$b(t) = \pi r^2 = \pi (v_* t) ^2 = \pi v_*^2 t^2 \overset{k=\pi v_*^2}{=} k t^2.$

Its burning rate

$v_b(t) = b'(t) = 2 k t \overset{\alpha = 2 k}{=} \alpha t.\quad\quad\quad(1)$

However, after the arrival of $x$ fire fighters, $\alpha$ is reduced by $\beta x$, an amount that is directly proportional to the number of fire fighters on the scene. The reduction of $\alpha$ reflects the fire fighting efforts exerted by the crew. As a result, for $t > t_1, v_b(t)$ declines along the line described by

$v_b(t) = (\alpha-\beta x)t + d$

where $\alpha-\beta x <0$. Or equivalently,

$\beta x - \alpha >0.\quad\quad\quad(2)$

Moreover, the fire is extinguished at $t_2$ suggests that

$v_b(t_2) = 0 \implies (\alpha-\beta x) t_2 + d =0 \implies d = -(\alpha-\beta x)t_2.$

i.e.,

$\forall t_1< t \le t_2, v_b(t) = (\alpha-\beta x) t - (\alpha-\beta x) t_2=(\alpha-\beta x) (t-t_2).\quad\quad\quad(3)$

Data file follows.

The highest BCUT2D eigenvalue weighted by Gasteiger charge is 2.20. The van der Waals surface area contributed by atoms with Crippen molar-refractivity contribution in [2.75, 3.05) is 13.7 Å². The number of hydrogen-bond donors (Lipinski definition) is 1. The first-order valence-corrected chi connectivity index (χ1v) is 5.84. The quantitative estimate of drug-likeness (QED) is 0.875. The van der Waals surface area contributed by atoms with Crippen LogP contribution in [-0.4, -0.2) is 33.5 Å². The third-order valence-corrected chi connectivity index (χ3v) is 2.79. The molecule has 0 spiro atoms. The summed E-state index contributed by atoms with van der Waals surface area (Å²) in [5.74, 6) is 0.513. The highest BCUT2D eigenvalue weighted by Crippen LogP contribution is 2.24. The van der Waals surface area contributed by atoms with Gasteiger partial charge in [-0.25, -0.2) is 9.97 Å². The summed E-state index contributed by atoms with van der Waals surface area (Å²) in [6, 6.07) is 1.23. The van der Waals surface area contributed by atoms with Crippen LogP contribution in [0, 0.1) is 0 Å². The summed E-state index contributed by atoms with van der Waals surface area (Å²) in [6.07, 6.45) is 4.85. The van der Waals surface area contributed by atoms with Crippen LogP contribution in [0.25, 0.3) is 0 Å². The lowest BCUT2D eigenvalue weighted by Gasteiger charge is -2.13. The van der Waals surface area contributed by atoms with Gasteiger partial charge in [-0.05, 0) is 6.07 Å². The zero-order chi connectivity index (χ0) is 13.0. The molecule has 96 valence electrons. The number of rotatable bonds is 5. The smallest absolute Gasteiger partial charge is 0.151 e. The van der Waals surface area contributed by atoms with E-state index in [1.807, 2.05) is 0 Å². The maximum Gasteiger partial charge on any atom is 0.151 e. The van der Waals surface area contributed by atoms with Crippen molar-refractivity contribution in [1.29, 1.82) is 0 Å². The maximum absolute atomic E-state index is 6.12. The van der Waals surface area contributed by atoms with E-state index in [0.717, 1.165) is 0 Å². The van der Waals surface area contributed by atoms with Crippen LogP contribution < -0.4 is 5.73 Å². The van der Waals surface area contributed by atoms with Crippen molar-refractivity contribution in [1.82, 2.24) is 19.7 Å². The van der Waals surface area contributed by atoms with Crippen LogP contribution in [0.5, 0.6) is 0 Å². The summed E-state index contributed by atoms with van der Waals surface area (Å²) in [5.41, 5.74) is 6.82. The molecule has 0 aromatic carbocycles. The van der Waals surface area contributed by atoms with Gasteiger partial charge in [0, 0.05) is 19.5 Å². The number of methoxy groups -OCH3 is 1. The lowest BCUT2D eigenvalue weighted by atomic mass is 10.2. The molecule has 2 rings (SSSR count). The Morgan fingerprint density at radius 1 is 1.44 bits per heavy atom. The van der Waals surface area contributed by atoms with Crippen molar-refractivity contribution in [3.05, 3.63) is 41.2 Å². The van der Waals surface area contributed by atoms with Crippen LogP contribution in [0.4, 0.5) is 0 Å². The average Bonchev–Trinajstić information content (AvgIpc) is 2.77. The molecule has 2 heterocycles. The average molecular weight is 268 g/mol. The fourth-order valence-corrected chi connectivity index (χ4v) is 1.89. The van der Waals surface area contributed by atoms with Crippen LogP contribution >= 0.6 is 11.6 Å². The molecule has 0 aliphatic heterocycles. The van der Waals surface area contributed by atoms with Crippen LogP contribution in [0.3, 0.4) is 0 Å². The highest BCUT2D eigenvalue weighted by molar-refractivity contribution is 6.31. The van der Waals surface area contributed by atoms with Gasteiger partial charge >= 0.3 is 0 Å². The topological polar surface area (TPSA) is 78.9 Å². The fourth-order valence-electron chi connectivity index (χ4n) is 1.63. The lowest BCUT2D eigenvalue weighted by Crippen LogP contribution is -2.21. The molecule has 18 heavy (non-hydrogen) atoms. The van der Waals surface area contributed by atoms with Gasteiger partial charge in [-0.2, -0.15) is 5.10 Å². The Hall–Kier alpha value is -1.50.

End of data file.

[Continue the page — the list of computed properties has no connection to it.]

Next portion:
Combine (1) and (3),

$v_b(t) = \begin{cases} \alpha t, \quad\quad\quad\quad\quad\quad\quad\quad0\le t \le t_1\\ (\alpha-\beta x)(t-t_2),\quad\quad t_1< t \le t_2 \end {cases}.$

It is further assumed that

$v_b(t)$ is continuous at $t=t_1.\quad\quad\quad(4)$

We illustrate $v_b(t)$ in Fig. 1.

Fig. 1

The fact that $v_b(t)$ is continuous at $t_1$ means

$\lim\limits_{t \to t_1^+}v_b(t)=(\alpha-\beta x)(t_1-t_2) = \lim\limits_{t \to t_1^-}v_b(t) = h \implies (\alpha-\beta x) (t_1-t_2)=h.$

That is,

$t_2-t_1=\frac{h}{\beta x - \alpha}.\quad\quad\quad(5)$

The area of triangle in Fig. 1 represents $b(t_2)$, the total square footage damaged by the fire. i.e.,

$b(t_2) =\frac{1}{2}t_1 h + \frac{1}{2}(t_2-t_1)h\overset{(5)}{=}\frac{1}{2}t_1 h+ \frac{1}{2}\frac{h^2}{\beta x-\alpha}.\quad\quad\quad(6)$

Consequently, the total cost

$c(x)= c_1 b(t_2) + c_2 x (t_2-t_1) + c_3 x \overset{(6), (5)}{=}\frac{c_1 t_1 h}{2} + \frac{c_1 h^2}{2(\beta x-\alpha)} + \frac{c_2 h x}{\beta x-\alpha} + c_3 x.$

To minimize the total cost, we seek a value $x$ where function $c$ attains its minimum value $c(x)$.

From expressing $x$ as

$x = \frac{1}{\beta}\beta x = \frac{1}{\beta}({\beta x-\alpha +\alpha} )= \frac{1}{\beta}(\beta x -\alpha) + \frac{\alpha}{\beta},$

we obtain